Proper Coax Lengths

(1/3) > >>

Kent Williams:
Howdy all.

I was recently reminded of something in my youth in regards to coax transmission line lengths.  Back in the late 1950s when I was studying for my General Class license I remember a chart in the RADIO AMATEURS HANDBOOK that showed what coax lengths NOT to use.

I was using a 1 foot Radio shack jumper in the shack between the rig and the transmatch that jumper began to break down after 20+ years of use.  I had a 12 foot length of RG-8X lying around I thought it might work better.  Not so, the SWR jumped from 1.1:1 to 1.6:1!!  I put the old 1 foot jumper back in place and the SWR again dropped to 1.1:1.

I have lost my handbook as well as my ARRL ANTENNA HANDBOOK in the many moves I have made throughout my career and the band that I will be using starting this week QRP was not available back then. (30M)

So, I have been trying to figure it out myself.  As I remember, one-half wave reproduces while one-quarter wave coax lengths transform.  I also remember velocity factor has quite an effect with RG-8 / 58 length being about .66.

Presuming I am correct that 1/2 wave lengths reproduce, then 468/10.1 x velocity factor should give me an electrical 1/2 wave length of coax.  Since I have just recently switched to Bury-Flex with a velocity factor of .82 the formula would be: 468 / 10.1 x .82 = 37.996 feet.  My coax was ordered with connectors installed and was only available in 25 foot increments.  Due to my antenna / shack location I ordered a 75 foot length.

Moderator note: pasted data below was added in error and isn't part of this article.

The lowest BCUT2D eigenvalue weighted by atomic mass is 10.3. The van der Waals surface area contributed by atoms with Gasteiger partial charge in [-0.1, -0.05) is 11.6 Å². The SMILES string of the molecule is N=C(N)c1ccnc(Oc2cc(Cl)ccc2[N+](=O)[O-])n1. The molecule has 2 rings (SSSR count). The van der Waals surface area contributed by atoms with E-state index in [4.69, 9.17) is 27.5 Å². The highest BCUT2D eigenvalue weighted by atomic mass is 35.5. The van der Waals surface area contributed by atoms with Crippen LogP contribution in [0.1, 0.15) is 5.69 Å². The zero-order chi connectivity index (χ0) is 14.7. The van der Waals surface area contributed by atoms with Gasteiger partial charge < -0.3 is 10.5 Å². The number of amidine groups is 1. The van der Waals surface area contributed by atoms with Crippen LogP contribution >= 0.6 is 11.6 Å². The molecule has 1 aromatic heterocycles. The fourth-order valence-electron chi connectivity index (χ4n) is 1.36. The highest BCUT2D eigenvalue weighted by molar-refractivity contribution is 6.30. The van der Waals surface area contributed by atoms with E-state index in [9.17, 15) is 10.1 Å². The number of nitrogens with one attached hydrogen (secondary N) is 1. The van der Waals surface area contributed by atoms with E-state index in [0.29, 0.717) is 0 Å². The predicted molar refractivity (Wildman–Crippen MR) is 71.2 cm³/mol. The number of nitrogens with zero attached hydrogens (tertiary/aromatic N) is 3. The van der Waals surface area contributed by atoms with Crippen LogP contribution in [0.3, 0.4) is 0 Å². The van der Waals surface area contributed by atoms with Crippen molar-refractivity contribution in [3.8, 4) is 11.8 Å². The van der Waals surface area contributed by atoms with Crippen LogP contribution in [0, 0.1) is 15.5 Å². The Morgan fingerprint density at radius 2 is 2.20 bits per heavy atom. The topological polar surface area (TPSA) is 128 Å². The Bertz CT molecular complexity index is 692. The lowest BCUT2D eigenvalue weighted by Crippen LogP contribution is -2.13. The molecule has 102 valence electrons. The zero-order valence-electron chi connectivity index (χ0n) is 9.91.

So, it would seem that a good length would be 2 x 37.996 feet or 75.992 feet.  That is pretty close to 75 feet.

Bottom line, am I correct or way out in left field on this?

The initial example of SWR change was on 14.050 MHz, but since there were four different pieces (types) of coax involved it would be really tough to figure it out, at least for me, but here it is:
Freq:     14.050 (1.1:1 SWR)
Coax 1:   75 feet Bury Flex
Coax 2:   1 foot RG-174 (Window feed through)
Coax 3:   6 feet RG-8X
Coax 4:   1 foot RG-58

Freq:    14. 050 (1.6:1 SWR)
Coax 1:    75 feet Bury Flex
Coax 2:    1 foot RG-174 (Window feed through)
Coax 3:    6 Foot RG-8X
Coax 4:    12 Foot RG-8X

If 75 feet of Bury Flex is the way to go, then I will bite the bullet and drill through the floor and not use the RG-174 and RG-8X and RG-58 jumpers since the Argonaut has built in SRW reading capability and I can take the transmatch out of the line.

Thanks in advance,
Kent (K8QLW)

Dale Hunt:
The coax length really shouldn't matter.  If the SWR is